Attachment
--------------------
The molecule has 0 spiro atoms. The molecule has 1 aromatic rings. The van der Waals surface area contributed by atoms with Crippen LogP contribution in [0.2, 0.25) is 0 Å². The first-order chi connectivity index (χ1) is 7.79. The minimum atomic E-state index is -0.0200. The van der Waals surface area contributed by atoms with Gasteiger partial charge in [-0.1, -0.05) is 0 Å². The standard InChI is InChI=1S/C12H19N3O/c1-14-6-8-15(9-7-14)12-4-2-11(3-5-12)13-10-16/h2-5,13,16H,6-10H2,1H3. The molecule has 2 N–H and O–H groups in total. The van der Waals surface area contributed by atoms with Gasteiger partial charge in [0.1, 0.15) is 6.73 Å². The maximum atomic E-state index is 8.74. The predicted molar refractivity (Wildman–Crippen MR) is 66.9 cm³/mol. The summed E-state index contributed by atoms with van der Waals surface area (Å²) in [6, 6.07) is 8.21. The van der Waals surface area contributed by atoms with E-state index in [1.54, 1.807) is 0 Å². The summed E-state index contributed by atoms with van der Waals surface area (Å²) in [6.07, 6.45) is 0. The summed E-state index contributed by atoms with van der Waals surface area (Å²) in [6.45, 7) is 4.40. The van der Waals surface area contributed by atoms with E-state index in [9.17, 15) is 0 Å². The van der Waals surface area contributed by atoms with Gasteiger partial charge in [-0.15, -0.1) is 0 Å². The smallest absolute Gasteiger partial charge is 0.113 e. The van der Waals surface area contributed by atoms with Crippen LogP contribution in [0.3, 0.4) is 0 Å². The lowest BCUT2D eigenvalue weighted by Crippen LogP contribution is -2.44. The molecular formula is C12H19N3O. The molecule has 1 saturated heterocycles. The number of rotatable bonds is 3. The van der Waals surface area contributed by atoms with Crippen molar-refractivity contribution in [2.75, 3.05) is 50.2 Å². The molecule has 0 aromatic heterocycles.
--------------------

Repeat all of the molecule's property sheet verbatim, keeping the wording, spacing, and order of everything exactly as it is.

The molecule has 0 spiro atoms. The molecule has 1 aromatic rings. The van der Waals surface area contributed by atoms with Crippen LogP contribution in [0.2, 0.25) is 0 Å². The first-order chi connectivity index (χ1) is 7.79. The minimum atomic E-state index is -0.0200. The van der Waals surface area contributed by atoms with Gasteiger partial charge in [-0.1, -0.05) is 0 Å². The standard InChI is InChI=1S/C12H19N3O/c1-14-6-8-15(9-7-14)12-4-2-11(3-5-12)13-10-16/h2-5,13,16H,6-10H2,1H3. The molecule has 2 N–H and O–H groups in total. The van der Waals surface area contributed by atoms with Gasteiger partial charge in [0.1, 0.15) is 6.73 Å². The maximum atomic E-state index is 8.74. The predicted molar refractivity (Wildman–Crippen MR) is 66.9 cm³/mol. The summed E-state index contributed by atoms with van der Waals surface area (Å²) in [6, 6.07) is 8.21. The van der Waals surface area contributed by atoms with E-state index in [1.54, 1.807) is 0 Å². The summed E-state index contributed by atoms with van der Waals surface area (Å²) in [6.07, 6.45) is 0. The summed E-state index contributed by atoms with van der Waals surface area (Å²) in [6.45, 7) is 4.40. The van der Waals surface area contributed by atoms with E-state index in [9.17, 15) is 0 Å². The van der Waals surface area contributed by atoms with Gasteiger partial charge in [-0.15, -0.1) is 0 Å². The smallest absolute Gasteiger partial charge is 0.113 e. The van der Waals surface area contributed by atoms with Crippen LogP contribution in [0.3, 0.4) is 0 Å². The lowest BCUT2D eigenvalue weighted by Crippen LogP contribution is -2.44. The molecular formula is C12H19N3O. The molecule has 1 saturated heterocycles. The number of rotatable bonds is 3. The van der Waals surface area contributed by atoms with Crippen molar-refractivity contribution in [2.75, 3.05) is 50.2 Å². The molecule has 0 aromatic heterocycles.